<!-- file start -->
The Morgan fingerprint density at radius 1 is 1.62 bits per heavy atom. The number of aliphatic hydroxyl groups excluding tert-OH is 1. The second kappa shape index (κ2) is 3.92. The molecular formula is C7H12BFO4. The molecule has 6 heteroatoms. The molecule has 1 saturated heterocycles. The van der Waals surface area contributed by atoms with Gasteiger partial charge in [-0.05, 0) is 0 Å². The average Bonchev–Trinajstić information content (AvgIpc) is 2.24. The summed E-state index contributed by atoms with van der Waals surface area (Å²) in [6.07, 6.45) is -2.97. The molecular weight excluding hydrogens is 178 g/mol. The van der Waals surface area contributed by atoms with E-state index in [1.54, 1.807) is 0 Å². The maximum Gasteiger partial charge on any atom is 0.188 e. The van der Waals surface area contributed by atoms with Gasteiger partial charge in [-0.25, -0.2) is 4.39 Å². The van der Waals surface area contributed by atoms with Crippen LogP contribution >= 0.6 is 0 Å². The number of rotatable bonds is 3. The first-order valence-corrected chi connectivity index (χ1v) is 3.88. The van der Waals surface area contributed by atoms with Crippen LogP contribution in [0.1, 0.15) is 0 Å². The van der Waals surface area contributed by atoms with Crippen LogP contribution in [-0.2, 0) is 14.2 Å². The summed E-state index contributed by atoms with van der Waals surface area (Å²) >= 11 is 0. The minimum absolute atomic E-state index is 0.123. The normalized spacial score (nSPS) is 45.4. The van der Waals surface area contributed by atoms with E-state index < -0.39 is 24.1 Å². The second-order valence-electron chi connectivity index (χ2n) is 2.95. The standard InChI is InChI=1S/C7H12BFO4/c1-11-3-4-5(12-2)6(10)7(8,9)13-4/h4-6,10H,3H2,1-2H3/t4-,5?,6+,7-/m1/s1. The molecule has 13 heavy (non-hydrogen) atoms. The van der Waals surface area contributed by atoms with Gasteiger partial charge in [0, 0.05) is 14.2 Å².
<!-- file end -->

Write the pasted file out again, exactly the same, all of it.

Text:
The Morgan fingerprint density at radius 1 is 1.62 bits per heavy atom. The number of aliphatic hydroxyl groups excluding tert-OH is 1. The second kappa shape index (κ2) is 3.92. The molecular formula is C7H12BFO4. The molecule has 6 heteroatoms. The molecule has 1 saturated heterocycles. The van der Waals surface area contributed by atoms with Gasteiger partial charge in [-0.05, 0) is 0 Å². The average Bonchev–Trinajstić information content (AvgIpc) is 2.24. The summed E-state index contributed by atoms with van der Waals surface area (Å²) in [6.07, 6.45) is -2.97. The molecular weight excluding hydrogens is 178 g/mol. The van der Waals surface area contributed by atoms with E-state index in [1.54, 1.807) is 0 Å². The maximum Gasteiger partial charge on any atom is 0.188 e. The van der Waals surface area contributed by atoms with Gasteiger partial charge in [-0.25, -0.2) is 4.39 Å². The van der Waals surface area contributed by atoms with Crippen LogP contribution >= 0.6 is 0 Å². The number of rotatable bonds is 3. The first-order valence-corrected chi connectivity index (χ1v) is 3.88. The van der Waals surface area contributed by atoms with Crippen LogP contribution in [0.1, 0.15) is 0 Å². The van der Waals surface area contributed by atoms with Crippen LogP contribution in [-0.2, 0) is 14.2 Å². The summed E-state index contributed by atoms with van der Waals surface area (Å²) >= 11 is 0. The minimum absolute atomic E-state index is 0.123. The normalized spacial score (nSPS) is 45.4. The van der Waals surface area contributed by atoms with E-state index < -0.39 is 24.1 Å². The second-order valence-electron chi connectivity index (χ2n) is 2.95. The standard InChI is InChI=1S/C7H12BFO4/c1-11-3-4-5(12-2)6(10)7(8,9)13-4/h4-6,10H,3H2,1-2H3/t4-,5?,6+,7-/m1/s1. The molecule has 13 heavy (non-hydrogen) atoms. The van der Waals surface area contributed by atoms with Gasteiger partial charge in [0, 0.05) is 14.2 Å².